Natural Perspectives: Hired help for our garden

June 25, 2012|By Vic Leipzig and Lou Murray
(Courtesy Lou Murray )

I think Louann is too embarrassed to admit it, but we have a gardener. Yep, a guy comes to our house twice a month and does yard work.

Louann takes great pride in her garden. But she seems to think that her loyal readers believe that she does all of the work herself. Well, that is almost true. She does all of the vegetable gardening, but most of the hedge trimming, weed removal, and other heavy work is done by our paid gardener.

Why? Because I insist on it. I just can't stand to see the woman doing backbreaking labor on those hot afternoons while I'm inside watching a ball game.

Now you might feel like criticizing me for being too lazy to do gardening. Nothing could be further from the truth. I love working in the garden and wish like heck that I could. But Louann won't let me. The simple truth is that she doesn't trust me. She knows that I have a significantly different vision of our yard from hers.


She likes the garden to be dense with greenery at all times and in all locations. She doesn't mind that there are virtually no paths between the vegetable beds.

She doesn't mind that the roses extend across the main walkway nearly over to the chicken coop. And she doesn't mind her grapevines growing in front of windows to such an extent that most of her precious garden is invisible from inside the house.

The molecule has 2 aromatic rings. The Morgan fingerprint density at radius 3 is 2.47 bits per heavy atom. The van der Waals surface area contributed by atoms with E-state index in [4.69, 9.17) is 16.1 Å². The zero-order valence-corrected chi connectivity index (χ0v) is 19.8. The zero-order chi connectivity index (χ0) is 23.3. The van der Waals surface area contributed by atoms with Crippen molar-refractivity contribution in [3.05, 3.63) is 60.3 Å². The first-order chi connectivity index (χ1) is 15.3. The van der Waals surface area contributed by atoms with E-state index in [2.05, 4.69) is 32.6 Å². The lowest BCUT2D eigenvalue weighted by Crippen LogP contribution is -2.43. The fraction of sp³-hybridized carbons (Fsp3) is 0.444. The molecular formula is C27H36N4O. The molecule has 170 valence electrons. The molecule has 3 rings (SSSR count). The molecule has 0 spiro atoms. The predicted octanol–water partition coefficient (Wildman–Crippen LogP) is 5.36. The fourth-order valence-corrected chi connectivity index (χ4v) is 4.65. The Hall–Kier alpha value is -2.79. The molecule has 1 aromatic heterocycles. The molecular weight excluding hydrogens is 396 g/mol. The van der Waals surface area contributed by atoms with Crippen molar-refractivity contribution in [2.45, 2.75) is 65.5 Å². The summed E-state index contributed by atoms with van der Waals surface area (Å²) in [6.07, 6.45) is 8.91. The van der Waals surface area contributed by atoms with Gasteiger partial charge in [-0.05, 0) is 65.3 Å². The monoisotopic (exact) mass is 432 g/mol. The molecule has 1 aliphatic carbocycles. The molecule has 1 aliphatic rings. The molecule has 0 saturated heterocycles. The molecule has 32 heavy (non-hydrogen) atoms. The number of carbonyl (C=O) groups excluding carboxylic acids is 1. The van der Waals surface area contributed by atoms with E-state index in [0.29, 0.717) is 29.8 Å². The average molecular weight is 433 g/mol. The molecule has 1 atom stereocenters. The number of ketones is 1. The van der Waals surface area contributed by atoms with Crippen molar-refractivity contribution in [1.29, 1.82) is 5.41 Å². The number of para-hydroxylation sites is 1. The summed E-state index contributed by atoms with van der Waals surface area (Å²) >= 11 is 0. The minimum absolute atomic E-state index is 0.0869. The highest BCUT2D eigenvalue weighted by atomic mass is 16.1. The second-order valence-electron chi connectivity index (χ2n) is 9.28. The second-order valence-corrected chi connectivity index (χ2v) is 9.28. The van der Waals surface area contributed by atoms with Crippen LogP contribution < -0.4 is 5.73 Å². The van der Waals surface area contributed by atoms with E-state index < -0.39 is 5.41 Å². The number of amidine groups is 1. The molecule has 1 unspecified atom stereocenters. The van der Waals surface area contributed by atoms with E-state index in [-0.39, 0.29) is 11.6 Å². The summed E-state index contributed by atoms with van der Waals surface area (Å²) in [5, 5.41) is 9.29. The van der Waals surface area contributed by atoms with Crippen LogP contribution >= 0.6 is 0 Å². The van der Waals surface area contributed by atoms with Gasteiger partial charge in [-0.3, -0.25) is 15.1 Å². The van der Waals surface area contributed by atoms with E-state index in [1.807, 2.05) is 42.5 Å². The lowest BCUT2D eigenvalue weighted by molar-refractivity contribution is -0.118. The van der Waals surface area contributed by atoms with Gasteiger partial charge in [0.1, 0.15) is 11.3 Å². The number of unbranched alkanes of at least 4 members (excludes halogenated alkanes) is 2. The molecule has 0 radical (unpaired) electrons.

If it were my garden, there'd be a little more room in it for people — at least for me.

And so Louann knows that my No. 1 goal for her garden is to thin it out. If she allows me in there with a tool, I'm going to remove something. And everything in her garden is precious to her. Every fern, every nasturtium, and every one of dozens of potted bromeliads plays some essential role that I am incapable of understanding.

But the gardener? Well, she trusts him. He does what she tells him and nothing more. She says he "gets" her garden of fruit trees, raised beds for vegetables, and California native plants with no grassy lawn to mow.

His visit this week was a little different from usual. He came to the door with an embarrassed look on his face. He had locked his keys in his truck so he couldn't even get out the tools that he needed. He asked for a ride to his house so he could get his spare truck key. Fortunately, I had the afternoon off and was happy to oblige.

He and I hopped into my car and off we went.

"Turn down Gothard," he said. "Then turn on Ellis."

"I live behind Five Points," he said, "on Amberleaf Circle."

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